Impact of a retinal degenerative disease like macular degeneration and retinitis pigmentosa is debilitating due to partial or complete vision loss. The underlying reason is damage (age-related, genetic or environmental) to a thin layer of cells, the retinal pigment epithelium (RPE), located between the photoreceptor of the neural retina and the choroidal blood supply at the back of the eye. In an era where stem cell technology holds promise for robust disease-modeling and improved targeted cell-based therapies, effective treatment for a retinal degenerative disease is an unmet clinical need.
Addressing this problem, Fernandes and coworkers in the Blenkinsop laboratory at Icahn School of Medicine at Mount Sinai, New York, have developed a technique to create a human “RPE disease in a dish model”. In a recently published article in Current Protocols in Stem Cell Biology, they elaborate highly efficient and reproducible protocols for isolation and culture of adult human RPE stem cell-derived cells (ahRPE-SCs). In contrast to the traditional whole globes, this new protocol makes use of the posterior poles of globes used in corneal transplants for establishing RPE cultures with superior total cell yield and higher success rate.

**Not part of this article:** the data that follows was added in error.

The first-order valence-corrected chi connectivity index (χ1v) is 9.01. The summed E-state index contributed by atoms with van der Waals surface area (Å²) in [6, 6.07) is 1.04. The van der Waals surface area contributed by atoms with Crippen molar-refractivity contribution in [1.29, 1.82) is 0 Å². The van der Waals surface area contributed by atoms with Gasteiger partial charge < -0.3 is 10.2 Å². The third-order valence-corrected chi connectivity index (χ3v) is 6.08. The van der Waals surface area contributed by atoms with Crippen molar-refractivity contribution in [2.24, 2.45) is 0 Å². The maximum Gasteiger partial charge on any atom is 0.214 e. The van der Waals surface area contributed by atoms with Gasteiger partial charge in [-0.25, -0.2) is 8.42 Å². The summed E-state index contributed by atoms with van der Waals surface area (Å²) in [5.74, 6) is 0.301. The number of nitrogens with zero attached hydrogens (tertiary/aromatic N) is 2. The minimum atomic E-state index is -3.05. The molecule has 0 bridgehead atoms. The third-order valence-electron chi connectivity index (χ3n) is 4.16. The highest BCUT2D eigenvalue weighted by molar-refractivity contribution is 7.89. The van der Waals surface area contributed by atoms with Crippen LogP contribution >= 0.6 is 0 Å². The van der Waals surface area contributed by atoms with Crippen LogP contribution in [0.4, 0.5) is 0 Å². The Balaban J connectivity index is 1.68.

The article includes a set of protocols for isolation, culture and expansion of ahRPE-SCs. The unit includes two protocols (immunofluorescence and transepithelial resistance measurements) to phenotypically characterize the established cell lines and assess whether the cultures mimic native RPE physiology. Adult human RPE stem cell-derived cells (ahRPE-SCs) are ideal for modeling retinal degenerative diseases and the use of these advanced protocols can provide a new source of high quality primary RPE line cultures.
To find out more please read: Fernandes, M., McArdle, B., Schiff, L., & Blenkinsop, T. A. (2018). Stem cell–derived retinal pigment epithelial layer model from adult human globes donated for corneal transplants. Current Protocols in Stem Cell Biology, 45, e53. doi: 10.1002/cpsc.53